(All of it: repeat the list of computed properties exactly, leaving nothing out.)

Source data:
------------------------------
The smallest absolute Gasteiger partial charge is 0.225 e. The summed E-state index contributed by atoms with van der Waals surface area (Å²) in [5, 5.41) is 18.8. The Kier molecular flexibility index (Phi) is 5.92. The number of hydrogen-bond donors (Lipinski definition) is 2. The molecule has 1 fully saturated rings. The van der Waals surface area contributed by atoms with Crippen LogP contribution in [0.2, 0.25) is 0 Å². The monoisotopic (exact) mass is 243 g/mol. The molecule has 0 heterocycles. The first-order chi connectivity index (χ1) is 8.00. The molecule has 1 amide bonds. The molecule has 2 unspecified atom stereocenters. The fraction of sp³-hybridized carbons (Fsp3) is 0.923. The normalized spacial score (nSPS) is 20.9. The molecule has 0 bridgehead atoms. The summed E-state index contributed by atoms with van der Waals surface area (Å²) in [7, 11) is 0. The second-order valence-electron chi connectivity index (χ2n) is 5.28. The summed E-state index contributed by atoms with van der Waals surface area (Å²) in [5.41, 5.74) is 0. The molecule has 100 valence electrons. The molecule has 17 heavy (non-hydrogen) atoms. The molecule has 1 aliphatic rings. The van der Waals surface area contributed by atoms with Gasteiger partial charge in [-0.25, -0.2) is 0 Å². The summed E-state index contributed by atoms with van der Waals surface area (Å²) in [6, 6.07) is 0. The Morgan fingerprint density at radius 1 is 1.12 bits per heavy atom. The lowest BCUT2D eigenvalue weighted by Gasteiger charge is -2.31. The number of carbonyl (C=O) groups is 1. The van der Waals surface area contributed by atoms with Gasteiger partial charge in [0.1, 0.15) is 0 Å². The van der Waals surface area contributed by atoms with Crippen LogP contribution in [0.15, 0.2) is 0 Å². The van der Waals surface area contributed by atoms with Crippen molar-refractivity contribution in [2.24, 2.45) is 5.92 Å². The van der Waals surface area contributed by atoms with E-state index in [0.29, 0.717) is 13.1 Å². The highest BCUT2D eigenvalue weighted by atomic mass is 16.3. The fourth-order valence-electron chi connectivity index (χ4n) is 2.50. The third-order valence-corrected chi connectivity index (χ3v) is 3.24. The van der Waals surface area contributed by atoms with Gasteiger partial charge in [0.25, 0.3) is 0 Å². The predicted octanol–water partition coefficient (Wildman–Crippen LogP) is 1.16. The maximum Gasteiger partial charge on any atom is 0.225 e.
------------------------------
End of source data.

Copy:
The smallest absolute Gasteiger partial charge is 0.225 e. The summed E-state index contributed by atoms with van der Waals surface area (Å²) in [5, 5.41) is 18.8. The Kier molecular flexibility index (Phi) is 5.92. The number of hydrogen-bond donors (Lipinski definition) is 2. The molecule has 1 fully saturated rings. The van der Waals surface area contributed by atoms with Crippen LogP contribution in [0.2, 0.25) is 0 Å². The monoisotopic (exact) mass is 243 g/mol. The molecule has 0 heterocycles. The first-order chi connectivity index (χ1) is 8.00. The molecule has 1 amide bonds. The molecule has 2 unspecified atom stereocenters. The fraction of sp³-hybridized carbons (Fsp3) is 0.923. The normalized spacial score (nSPS) is 20.9. The molecule has 0 bridgehead atoms. The summed E-state index contributed by atoms with van der Waals surface area (Å²) in [7, 11) is 0. The second-order valence-electron chi connectivity index (χ2n) is 5.28. The summed E-state index contributed by atoms with van der Waals surface area (Å²) in [5.41, 5.74) is 0. The molecule has 100 valence electrons. The molecule has 17 heavy (non-hydrogen) atoms. The molecule has 1 aliphatic rings. The van der Waals surface area contributed by atoms with Gasteiger partial charge in [-0.25, -0.2) is 0 Å². The summed E-state index contributed by atoms with van der Waals surface area (Å²) in [6, 6.07) is 0. The Morgan fingerprint density at radius 1 is 1.12 bits per heavy atom. The lowest BCUT2D eigenvalue weighted by Gasteiger charge is -2.31. The number of carbonyl (C=O) groups is 1. The van der Waals surface area contributed by atoms with Gasteiger partial charge in [0.1, 0.15) is 0 Å². The van der Waals surface area contributed by atoms with Crippen LogP contribution in [0.15, 0.2) is 0 Å². The van der Waals surface area contributed by atoms with Crippen molar-refractivity contribution in [2.24, 2.45) is 5.92 Å². The van der Waals surface area contributed by atoms with E-state index in [0.29, 0.717) is 13.1 Å². The highest BCUT2D eigenvalue weighted by atomic mass is 16.3. The fourth-order valence-electron chi connectivity index (χ4n) is 2.50. The third-order valence-corrected chi connectivity index (χ3v) is 3.24. The van der Waals surface area contributed by atoms with Gasteiger partial charge in [0.25, 0.3) is 0 Å². The predicted octanol–water partition coefficient (Wildman–Crippen LogP) is 1.16. The maximum Gasteiger partial charge on any atom is 0.225 e.